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1 Contrarian Canadian Stock Under $5 That’s on My Radar Right Now

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It’s tempting to buy shares of businesses you deem wonderful, even if the price is a tad on the pricey side. With the broader markets flying higher into the summer, valuations, in aggregate, tend to be on the higher end of the historical spectrum. As such, it’s wise to create a watchlist of top Canadian stocks you’d love to own had they been just a little bit cheaper.

Market corrections, crashes, and all the sort tend to hit when investors least expect. And they tend to strike quickly, leaving investors a very concise timespan to take advantage of opportunities at or near the bottom.

If you’d invested through the 2020 stock market crash, you’d know that it’s not smart to lower the bar with limit prices as the market nosedives. When the markets are plunging by over 3-5% in a single trading session, it’s tempting to lower the bar and pass on the stocks you would have otherwise bought had there not been something horrific startling investors.

Unexpected shocks, negative surprises, and black swan events can cause the markets to have a temporary moment of severe inefficiency. To take advantage of such mispricings, you’ve got to have a list of names you’re targeting with a price range you’d be willing to buy at.

Make a list; check it twice!

By having a watchlist of names with desired prices (which should be well below your estimate of its intrinsic value), you’ll be ready to act when the opportunity finally comes knocking. In the heat of the moment, you’ll be overwhelmed if you haven’t done a bit of homework beforehand, minimizing the risk you’ll be left empty-handed after a market selloff comes and goes.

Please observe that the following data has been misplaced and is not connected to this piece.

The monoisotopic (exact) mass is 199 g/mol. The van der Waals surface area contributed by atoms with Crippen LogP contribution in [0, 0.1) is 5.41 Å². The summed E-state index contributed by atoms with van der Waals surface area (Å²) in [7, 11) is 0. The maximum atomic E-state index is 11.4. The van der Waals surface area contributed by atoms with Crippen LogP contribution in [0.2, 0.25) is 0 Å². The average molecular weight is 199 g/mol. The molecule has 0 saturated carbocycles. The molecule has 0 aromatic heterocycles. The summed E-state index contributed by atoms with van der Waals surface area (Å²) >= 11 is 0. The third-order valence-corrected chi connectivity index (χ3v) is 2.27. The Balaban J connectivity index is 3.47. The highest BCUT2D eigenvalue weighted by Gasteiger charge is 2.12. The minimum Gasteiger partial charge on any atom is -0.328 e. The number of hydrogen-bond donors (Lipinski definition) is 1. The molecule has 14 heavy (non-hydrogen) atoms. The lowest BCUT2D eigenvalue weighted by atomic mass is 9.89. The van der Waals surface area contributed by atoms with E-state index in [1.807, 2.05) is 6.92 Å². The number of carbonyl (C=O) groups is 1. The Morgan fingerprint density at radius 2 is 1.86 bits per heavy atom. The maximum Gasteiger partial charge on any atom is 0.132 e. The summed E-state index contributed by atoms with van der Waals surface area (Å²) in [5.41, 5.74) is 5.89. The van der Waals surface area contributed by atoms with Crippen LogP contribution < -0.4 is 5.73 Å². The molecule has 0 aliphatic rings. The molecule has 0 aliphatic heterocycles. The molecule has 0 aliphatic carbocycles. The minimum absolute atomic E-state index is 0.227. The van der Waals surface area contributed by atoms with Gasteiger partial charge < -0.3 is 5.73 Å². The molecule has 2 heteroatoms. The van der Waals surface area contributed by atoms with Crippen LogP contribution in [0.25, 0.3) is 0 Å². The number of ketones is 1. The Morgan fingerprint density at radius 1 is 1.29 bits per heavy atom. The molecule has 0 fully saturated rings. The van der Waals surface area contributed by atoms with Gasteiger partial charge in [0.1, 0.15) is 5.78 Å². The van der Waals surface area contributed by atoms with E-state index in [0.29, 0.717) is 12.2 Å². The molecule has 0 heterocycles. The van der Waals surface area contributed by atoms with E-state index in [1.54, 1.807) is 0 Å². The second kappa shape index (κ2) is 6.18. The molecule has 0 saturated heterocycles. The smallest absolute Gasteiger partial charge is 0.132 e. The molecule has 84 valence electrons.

Moreover, by maintaining a watchlist, you’ll also be able to track divergences between a stock of interest and the broader markets. How many times have you forgotten about a name that you would have bought had you known it plunged below a price you’d deem as desirable? In this market, where certain baskets of stocks are doing most of the heavy lifting for the indices (commodities and financials for the TSX Index), it can really pay dividends to make a list and check it twice!

Without further ado, here is one great firm on my watchlist that is starting to look attractively valued, even in today’s frothy market.

StorageVault Canada

StorageVault Canada (TSXV:SVI) is my favourite TSXV stock. As to why it’s yet to graduate is anyone’s guess. Despite trading on the venture exchange, the stock is actually safer than many of its bigger brothers on the TSX Index. In a nutshell, SVI is a play on the Canadian self-storage industry, which is growing at a solid rate. Amid the pandemic, moving to the suburbs and rural areas has been all the rage amid the work-from-home (WFH) shift. Moving to larger places in the suburbs means less need for real estate for your “stuff.”

While the move to the suburbs has been quite the theme for 2020 and 2021, I think it will stall out, and people will be headed back to the inner city. Downsizing and locating close to their workplaces. I think the work-from-anywhere trend will remain well after the pandemic ends. But I think most workplaces will require employees to come into the office at least a few times a week. And with that, I suspect a “reversion to the inner city” on the other side of this pandemic, as the suburb appeal winds down.

StorageVault is a great way to play such a reversion to the mean. Shares have been a rocky ride amid the pandemic, but I think the demand for self-storage units could surge again, and contrarians will want to punch their ticket well beforehand while shares are still cheap.

This article represents the opinion of the writer, who may disagree with the “official” recommendation position of a Motley Fool premium service or advisor. We’re Motley! Questioning an investing thesis — even one of our own — helps us all think critically about investing and make decisions that help us become smarter, happier, and richer, so we sometimes publish articles that may not be in line with recommendations, rankings or other content.

Fool contributor Joey Frenette has no position in any of the stocks mentioned. The Motley Fool has no position in any of the stocks mentioned.

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